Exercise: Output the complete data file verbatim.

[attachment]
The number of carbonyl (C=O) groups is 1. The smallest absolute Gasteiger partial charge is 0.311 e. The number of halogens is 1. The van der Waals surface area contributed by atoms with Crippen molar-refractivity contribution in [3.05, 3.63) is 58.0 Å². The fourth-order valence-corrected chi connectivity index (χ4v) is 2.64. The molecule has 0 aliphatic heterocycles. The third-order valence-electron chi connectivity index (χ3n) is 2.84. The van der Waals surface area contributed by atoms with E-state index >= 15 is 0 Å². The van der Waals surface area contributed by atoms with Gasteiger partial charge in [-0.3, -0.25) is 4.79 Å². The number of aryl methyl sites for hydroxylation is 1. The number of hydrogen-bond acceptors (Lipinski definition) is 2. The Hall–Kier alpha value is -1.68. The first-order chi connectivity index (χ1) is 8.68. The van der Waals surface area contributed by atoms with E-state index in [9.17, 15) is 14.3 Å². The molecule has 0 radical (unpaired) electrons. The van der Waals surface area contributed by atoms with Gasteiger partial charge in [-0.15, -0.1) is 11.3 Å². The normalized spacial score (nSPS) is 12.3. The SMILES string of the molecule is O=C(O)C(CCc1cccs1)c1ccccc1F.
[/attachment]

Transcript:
The number of carbonyl (C=O) groups is 1. The smallest absolute Gasteiger partial charge is 0.311 e. The number of halogens is 1. The van der Waals surface area contributed by atoms with Crippen molar-refractivity contribution in [3.05, 3.63) is 58.0 Å². The fourth-order valence-corrected chi connectivity index (χ4v) is 2.64. The molecule has 0 aliphatic heterocycles. The third-order valence-electron chi connectivity index (χ3n) is 2.84. The van der Waals surface area contributed by atoms with E-state index >= 15 is 0 Å². The van der Waals surface area contributed by atoms with Gasteiger partial charge in [-0.3, -0.25) is 4.79 Å². The number of aryl methyl sites for hydroxylation is 1. The number of hydrogen-bond acceptors (Lipinski definition) is 2. The Hall–Kier alpha value is -1.68. The first-order chi connectivity index (χ1) is 8.68. The van der Waals surface area contributed by atoms with E-state index in [9.17, 15) is 14.3 Å². The molecule has 0 radical (unpaired) electrons. The van der Waals surface area contributed by atoms with Gasteiger partial charge in [-0.15, -0.1) is 11.3 Å². The normalized spacial score (nSPS) is 12.3. The SMILES string of the molecule is O=C(O)C(CCc1cccs1)c1ccccc1F.